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In the Forum: Musical Discussions
In the Thread: Music and WW3
Post Subject: Not professional, pure PR it seems.Posted by xandcg on: 4/10/2022
I just passed an eye on the list and to start with most (if not all, I would need to consult and I'm not in a mood to get back studying International Public Law) of these "war crimes" were not crimes at the time when they happened but actually often normal practice.

For instance, he talks about the use cluster bombs somewhere which was made illegal more recently, and like every other international law (except by a handful of erga omnes ones) are just binding (and when they are, most not) just to those who signed them, and Russia did not signed that treat (nor Brazil (who sell cluster bombs) and many other countries).

In more recent events, there are a lot of complains about civilians deaths in Syria for instance, I have no idea if the numbers are true[1] nor I do care, because this is war and people die in wars. There is nothing new about it, and in fact the Russians actually have a well established practice to try to open humanitarian corridors before attacking civilian areas, but this is not always possible nor you can force the people to leave.

A friend of a close friend is from Ukraine, she has all her family in there (near Kiev) and they refuse to leave. The men cannot leave due to well know Ukranian prohibition and the women doesn't want to leave their husbands... they are not the only ones in this situation (the prohibition was likely create this situation) and if something happens in there, people will die...

Also, in order to establish humanitarian corridors and make it work, this is usually necessary to reach an agreement between the involved parts and these days, often, one of the sides doesn't want it in order to increase the number of causalities, what make a great PR show on (western) TV - this is well know and not a secret at all, NATO advisers train their proxies to use civilians as shield like the nazis...

In this Ukraine operation for instance, the humanitarian corridors were just accepted by the Ukies if and when the routes lead to a EU country instead of Russia/LDPR territory. Well, the actual combat is happening mainly in and around LDPR in this phase[2] which is close to Russia not EU...

This list is like that typical American who love to talk about the Chernobyl disaster but have no idea there were several nuclear disasters in USA, including with tons of radioactive water begin dumped in rivers of which people drink water from on purpose, since they had no way to filter the water at the time (and in fact today, this is Russia who deal with US nuclear waste)...

I mean, the same people who love to talk about the Russian incompetency in nuclear matters (they have no idea Russia is ages beyond them in the subject) but didn't acknowledge the Fukushima disaster just turned to be a disaster (instead of a near irrelevant accident) because their glorious American nuclear engineers, who designed the thing together with the mighty Japanese, connected the emergency water pumps to the main turbines instead of installing emergency diesel generators (not green enough?).

Well, ever the possibility of a minor accident leads to the shutdown of the reactor(s) which naturally leads to the stop of the steam turbines. How could then the emergency pumps work without electricity?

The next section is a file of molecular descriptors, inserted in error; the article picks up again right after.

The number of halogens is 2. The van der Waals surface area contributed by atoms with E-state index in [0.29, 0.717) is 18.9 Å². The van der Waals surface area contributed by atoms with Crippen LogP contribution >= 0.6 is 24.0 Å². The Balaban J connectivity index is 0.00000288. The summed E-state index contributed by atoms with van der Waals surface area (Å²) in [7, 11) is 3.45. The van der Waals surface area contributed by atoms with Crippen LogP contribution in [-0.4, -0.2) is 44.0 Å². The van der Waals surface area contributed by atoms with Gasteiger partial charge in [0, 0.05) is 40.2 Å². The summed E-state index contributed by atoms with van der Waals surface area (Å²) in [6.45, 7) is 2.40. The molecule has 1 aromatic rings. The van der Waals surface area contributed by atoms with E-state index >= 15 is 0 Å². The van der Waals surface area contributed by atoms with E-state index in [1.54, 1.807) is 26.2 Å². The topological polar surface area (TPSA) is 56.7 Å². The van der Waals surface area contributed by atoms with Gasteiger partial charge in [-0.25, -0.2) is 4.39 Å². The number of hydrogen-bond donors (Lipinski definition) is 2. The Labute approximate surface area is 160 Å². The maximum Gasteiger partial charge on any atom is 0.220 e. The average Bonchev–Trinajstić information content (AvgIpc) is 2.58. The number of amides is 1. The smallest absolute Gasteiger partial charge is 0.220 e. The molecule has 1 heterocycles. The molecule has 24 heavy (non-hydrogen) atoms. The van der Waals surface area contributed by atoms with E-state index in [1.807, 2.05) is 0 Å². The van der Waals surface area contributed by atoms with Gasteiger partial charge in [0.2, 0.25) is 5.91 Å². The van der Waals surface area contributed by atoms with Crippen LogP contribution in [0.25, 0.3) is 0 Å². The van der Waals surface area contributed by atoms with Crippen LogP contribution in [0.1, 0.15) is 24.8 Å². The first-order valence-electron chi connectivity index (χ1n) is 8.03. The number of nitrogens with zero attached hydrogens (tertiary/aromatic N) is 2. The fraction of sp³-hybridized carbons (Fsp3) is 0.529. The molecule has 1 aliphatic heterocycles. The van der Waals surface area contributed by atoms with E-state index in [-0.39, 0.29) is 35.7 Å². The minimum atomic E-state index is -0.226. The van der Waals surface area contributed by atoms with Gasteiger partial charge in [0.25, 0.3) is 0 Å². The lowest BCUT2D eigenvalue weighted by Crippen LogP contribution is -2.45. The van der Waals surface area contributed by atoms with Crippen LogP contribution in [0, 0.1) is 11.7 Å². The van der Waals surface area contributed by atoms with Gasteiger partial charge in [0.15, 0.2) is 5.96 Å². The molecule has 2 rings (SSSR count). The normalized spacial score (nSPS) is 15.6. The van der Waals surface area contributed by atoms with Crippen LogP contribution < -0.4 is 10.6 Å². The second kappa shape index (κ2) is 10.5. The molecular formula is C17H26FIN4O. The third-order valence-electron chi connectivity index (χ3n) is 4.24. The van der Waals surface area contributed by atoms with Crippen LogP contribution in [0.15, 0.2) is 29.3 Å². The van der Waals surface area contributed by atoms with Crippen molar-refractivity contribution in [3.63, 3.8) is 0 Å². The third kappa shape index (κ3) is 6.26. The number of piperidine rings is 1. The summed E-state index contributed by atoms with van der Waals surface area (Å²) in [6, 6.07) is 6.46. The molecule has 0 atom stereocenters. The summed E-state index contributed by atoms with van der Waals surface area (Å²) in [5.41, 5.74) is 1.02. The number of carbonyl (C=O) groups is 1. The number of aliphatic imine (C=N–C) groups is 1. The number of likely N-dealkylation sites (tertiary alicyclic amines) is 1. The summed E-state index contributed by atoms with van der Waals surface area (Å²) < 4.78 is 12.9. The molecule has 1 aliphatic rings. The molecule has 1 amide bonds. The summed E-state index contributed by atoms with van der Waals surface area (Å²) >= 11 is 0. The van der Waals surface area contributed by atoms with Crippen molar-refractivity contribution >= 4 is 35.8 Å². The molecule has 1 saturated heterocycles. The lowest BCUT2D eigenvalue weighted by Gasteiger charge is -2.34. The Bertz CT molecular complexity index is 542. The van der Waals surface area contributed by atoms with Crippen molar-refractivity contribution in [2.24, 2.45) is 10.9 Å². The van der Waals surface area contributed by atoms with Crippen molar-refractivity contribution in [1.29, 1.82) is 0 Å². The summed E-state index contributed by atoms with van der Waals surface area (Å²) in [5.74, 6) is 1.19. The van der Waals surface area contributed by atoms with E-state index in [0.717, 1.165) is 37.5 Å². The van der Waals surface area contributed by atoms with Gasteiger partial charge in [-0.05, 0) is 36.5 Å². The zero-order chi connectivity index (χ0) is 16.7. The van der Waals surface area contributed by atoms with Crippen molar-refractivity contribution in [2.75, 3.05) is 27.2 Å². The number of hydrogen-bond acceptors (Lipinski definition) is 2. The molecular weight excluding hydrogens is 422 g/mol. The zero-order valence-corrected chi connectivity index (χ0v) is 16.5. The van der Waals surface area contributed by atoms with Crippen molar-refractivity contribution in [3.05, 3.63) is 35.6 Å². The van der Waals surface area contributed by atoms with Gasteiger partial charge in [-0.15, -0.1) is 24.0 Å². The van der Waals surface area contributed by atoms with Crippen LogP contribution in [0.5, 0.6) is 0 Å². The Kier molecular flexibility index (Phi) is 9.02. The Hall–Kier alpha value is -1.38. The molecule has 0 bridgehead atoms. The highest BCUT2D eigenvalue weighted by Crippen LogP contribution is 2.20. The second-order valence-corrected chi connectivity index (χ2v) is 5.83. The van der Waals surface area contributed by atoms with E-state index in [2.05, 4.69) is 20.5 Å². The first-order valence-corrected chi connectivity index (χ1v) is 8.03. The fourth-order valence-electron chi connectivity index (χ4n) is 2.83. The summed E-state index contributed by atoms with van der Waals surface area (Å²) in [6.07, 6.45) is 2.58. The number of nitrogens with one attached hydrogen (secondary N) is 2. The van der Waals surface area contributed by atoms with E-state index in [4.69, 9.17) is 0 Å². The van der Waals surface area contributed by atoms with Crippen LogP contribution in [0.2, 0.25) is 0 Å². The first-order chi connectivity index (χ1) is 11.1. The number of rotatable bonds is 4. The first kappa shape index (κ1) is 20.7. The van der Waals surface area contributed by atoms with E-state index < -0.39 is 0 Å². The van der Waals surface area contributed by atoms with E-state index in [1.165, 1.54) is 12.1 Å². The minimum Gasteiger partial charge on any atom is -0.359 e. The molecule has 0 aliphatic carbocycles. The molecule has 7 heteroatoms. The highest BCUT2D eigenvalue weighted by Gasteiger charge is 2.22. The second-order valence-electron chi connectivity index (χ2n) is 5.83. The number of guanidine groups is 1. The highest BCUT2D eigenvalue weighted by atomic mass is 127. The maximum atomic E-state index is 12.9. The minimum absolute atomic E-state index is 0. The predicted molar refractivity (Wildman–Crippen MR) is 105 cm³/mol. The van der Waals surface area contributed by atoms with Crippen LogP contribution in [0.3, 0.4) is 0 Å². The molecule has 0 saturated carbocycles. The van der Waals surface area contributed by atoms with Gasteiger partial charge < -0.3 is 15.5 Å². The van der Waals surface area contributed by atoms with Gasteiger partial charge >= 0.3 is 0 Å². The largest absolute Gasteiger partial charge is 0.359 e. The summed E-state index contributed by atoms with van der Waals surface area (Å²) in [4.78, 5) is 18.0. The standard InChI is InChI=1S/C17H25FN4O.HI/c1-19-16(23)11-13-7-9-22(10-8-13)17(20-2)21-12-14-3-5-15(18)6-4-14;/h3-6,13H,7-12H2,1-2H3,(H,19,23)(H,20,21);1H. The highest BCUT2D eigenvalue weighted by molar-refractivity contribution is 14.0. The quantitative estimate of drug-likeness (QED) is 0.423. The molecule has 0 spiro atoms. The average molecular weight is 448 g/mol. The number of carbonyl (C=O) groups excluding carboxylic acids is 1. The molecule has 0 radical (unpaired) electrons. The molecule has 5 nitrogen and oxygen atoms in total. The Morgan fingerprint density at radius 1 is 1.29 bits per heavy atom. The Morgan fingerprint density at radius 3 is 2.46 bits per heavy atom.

Btw, Rosatom would never ever consider constructing a nuclear plant in Japan simply because they do not construct them in place with relevant seismic activity. They run deep seismic studies before ever starting to consider the design of given nuclear plant.

Also, these PR people don't like when comparatives are made (e.g. Iraq) but yeah the main source of international law is exactly that, the practice (and violation of the established rules. The written law are not that relevant as they seem to be), and so a comparative with the previous similar events are the first and foremost important thing to acknowledge before starting any serious discussion about any subject related with international law...

Other thing, UN General Assembly resolutions are just recommendations, they have no power to impose anything to anyone[3]. Just UNSC have this power and just when the resolution is fundamented in the Seventh Chapter of the UN Charter - something super rare because if the target doesn't comply they will need to impose (read militarily, war). Who will pay for that? Who want to send their people to fight (and likely die) in some random country they have absolutelly no interest in?

[1] that famous chemical attack in Syria was completely staged by NATO members as was being proved by a OPCW whistle blower.

[2] the forces in other places like Kiev, Odessa, Nikolaiev where just to force UA to reinforce these cities (is specially Kiev) and immobilize them in there, what leads to negate the reinforcement of Donbass/LDPR region. Remembering Russia got in UA with nearly 1x3 ratio of troops, and they realy had to equalize it somehow.

[3] theoretically they can create peacekeeping operations but: they never did, every time they tried the UNSC did it before them; it can't be imposed, peace keeping operations need to be accepted by all involved parties (and they are nearly useless) - there were some peacekeeping operations with actual power to impose the peace but these were invented on the fly, they do not exist in the UN Charter (remember, practice and violation).

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